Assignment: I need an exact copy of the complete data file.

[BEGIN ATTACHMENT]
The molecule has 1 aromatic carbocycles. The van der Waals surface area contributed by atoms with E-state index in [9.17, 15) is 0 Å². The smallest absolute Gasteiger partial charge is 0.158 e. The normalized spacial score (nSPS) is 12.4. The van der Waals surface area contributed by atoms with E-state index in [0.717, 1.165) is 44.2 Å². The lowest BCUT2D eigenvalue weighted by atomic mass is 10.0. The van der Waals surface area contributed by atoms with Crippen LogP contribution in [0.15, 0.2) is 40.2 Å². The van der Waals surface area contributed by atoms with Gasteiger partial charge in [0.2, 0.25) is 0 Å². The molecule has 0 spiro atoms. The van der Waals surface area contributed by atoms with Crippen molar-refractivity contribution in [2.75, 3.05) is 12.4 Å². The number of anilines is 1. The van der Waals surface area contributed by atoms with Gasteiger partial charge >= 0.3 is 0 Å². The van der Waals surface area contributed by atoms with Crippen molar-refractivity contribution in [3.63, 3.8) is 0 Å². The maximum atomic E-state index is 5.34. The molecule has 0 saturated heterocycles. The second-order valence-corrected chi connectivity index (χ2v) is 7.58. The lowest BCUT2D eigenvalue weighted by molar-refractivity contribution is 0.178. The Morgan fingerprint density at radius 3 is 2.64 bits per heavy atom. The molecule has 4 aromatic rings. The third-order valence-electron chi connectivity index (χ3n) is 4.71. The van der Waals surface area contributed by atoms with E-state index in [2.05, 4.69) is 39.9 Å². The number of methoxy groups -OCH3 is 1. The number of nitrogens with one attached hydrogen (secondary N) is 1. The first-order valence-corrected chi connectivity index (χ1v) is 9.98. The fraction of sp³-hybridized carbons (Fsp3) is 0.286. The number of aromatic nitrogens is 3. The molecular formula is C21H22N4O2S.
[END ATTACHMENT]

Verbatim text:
The molecule has 1 aromatic carbocycles. The van der Waals surface area contributed by atoms with E-state index in [9.17, 15) is 0 Å². The smallest absolute Gasteiger partial charge is 0.158 e. The normalized spacial score (nSPS) is 12.4. The van der Waals surface area contributed by atoms with E-state index in [0.717, 1.165) is 44.2 Å². The lowest BCUT2D eigenvalue weighted by atomic mass is 10.0. The van der Waals surface area contributed by atoms with Crippen LogP contribution in [0.15, 0.2) is 40.2 Å². The van der Waals surface area contributed by atoms with Gasteiger partial charge in [0.2, 0.25) is 0 Å². The molecule has 0 spiro atoms. The van der Waals surface area contributed by atoms with Crippen molar-refractivity contribution in [2.75, 3.05) is 12.4 Å². The number of anilines is 1. The van der Waals surface area contributed by atoms with Gasteiger partial charge >= 0.3 is 0 Å². The van der Waals surface area contributed by atoms with Crippen molar-refractivity contribution in [3.63, 3.8) is 0 Å². The maximum atomic E-state index is 5.34. The molecule has 0 saturated heterocycles. The second-order valence-corrected chi connectivity index (χ2v) is 7.58. The lowest BCUT2D eigenvalue weighted by molar-refractivity contribution is 0.178. The Morgan fingerprint density at radius 3 is 2.64 bits per heavy atom. The molecule has 4 aromatic rings. The third-order valence-electron chi connectivity index (χ3n) is 4.71. The van der Waals surface area contributed by atoms with E-state index in [2.05, 4.69) is 39.9 Å². The number of methoxy groups -OCH3 is 1. The number of nitrogens with one attached hydrogen (secondary N) is 1. The first-order valence-corrected chi connectivity index (χ1v) is 9.98. The fraction of sp³-hybridized carbons (Fsp3) is 0.286. The number of aromatic nitrogens is 3. The molecular formula is C21H22N4O2S.